In a letter in this issue, Mark Swierczek states that the ability of a component to convey the emotional content of the recorded music is irrelevant because "the quality of a device designed to convey information must be assessed using parameters that measure the accuracy of the information conveyed." Yet I have experienced components that seem to distance the listener from the music, even, in one or two cases, making the performance sound slower, less inspired, as described in a letter this month by John Hodge. The technical reason for this lack of communication must lie in a component's ability to pass on the fine dynamic structure of the electrical signal unchanged, something that is very hard to measure—but don't tell me it doesn't exist, Mr. Swierczek. With tonal accuracy becoming very much more common than it used to be, this aspect of performance is taking an increasingly critical role in equipment evaluation.

• The preamplifier is the heart of any system: every source signal passes through it, it has to provide all the source switching flexibility, control of signal level, and the ability to drive an arbitrary length of perhaps severely reactive interconnect cable. Yet compare any preamplifier (set to unity gain) with a length of wire and you will find that it has its own sonic character which interferes with the music to a greater or lesser extent. It seems there is an inverse relationship with the number of functions a preamplifier performs and the accuracy with which it passes on the music unscathed.

My wish is simple: Give me a full-function preamplifier that affects the music as little as a piece of wire. Oh, and design it to have a sensible amount of gain, not the 20+dB or so that means the volume control has to be set at 9 o'clock or lower.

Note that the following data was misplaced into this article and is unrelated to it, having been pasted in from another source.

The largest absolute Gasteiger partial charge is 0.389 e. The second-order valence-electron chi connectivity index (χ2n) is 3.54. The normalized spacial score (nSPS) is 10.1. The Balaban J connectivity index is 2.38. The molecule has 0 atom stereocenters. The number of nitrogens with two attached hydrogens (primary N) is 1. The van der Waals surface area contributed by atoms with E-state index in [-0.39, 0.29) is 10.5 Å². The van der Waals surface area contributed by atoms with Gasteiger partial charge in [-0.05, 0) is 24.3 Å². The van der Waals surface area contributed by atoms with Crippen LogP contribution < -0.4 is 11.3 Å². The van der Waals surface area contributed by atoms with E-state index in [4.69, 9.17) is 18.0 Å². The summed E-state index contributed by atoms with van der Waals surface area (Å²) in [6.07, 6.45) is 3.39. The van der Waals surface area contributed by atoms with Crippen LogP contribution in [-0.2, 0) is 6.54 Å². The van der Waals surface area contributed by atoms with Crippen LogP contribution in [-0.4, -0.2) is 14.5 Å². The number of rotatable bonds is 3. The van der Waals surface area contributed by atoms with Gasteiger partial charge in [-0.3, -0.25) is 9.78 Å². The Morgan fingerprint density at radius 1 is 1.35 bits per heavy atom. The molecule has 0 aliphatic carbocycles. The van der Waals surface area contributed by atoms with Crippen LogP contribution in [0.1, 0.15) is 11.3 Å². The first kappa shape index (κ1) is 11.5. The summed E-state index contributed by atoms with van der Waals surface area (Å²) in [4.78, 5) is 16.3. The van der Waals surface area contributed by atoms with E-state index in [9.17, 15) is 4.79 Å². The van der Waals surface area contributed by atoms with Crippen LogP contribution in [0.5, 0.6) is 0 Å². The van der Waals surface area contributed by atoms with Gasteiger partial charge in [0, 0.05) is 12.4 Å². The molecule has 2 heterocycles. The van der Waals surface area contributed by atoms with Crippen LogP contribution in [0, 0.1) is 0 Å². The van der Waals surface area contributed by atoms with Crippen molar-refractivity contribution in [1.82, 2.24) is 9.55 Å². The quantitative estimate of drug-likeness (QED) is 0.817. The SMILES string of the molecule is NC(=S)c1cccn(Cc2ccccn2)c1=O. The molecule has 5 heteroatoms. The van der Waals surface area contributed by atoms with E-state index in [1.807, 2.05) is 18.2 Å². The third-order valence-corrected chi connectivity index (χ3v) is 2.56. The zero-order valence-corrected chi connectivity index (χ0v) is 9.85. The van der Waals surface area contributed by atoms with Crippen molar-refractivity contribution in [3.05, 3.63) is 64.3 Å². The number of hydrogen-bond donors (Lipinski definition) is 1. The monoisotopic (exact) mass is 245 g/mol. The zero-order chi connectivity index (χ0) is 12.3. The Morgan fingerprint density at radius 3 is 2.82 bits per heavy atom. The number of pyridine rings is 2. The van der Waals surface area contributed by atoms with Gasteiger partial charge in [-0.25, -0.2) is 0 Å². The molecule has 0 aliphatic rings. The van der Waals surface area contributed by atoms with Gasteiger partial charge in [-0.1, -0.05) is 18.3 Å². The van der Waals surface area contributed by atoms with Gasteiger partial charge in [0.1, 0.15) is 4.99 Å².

• Wire, of course, has the easiest task of all. In the case of an interconnect, it simply passes the voltage signal present at its input plug to the component at its output end; in the case of a speaker cable, it has to do this and carry the appropriately large current demanded by the loudspeaker load. Why is it that interconnects and speaker cables have sufficient sonic characters of their own that none actually meets this paradigm? I have heard plenty of good cables, but even the best still sound different from one another, meaning that perfection must be a goodly way away from what is currently possible.

• The source of choice for many audiophiles is still the analog disc—indeed, this issue's focus on the LP is no coincidence. But let's say you're committed to CD. In a sense, the music is defined by the silence between the notes, the latter only acting as a framework or scaffold. Yet digital replay seems to get the relevance of the musical silences more wrong than analog, despite its having a lower noise floor.

What I want is a CD replay system that sounds as smooth and natural as the best analog but without dulling the edge of the music's message, gets the filigree presentation of detail typical of live sound correct without it sounding like there is a series of resonances in the mid to upper treble, and produces a soundstage with a sweep and perspective that puts the listener in contact with the musicians at the original event. Oh, and if this system does exist, I'd like to be able to afford it. Even when you can get components that get at least halfway toward the twin goals of accuracy and musical communication, why do they invariably cost an arm an leg?

Well, that's all I want in 1993. I sure hope the High End can deliver it to me.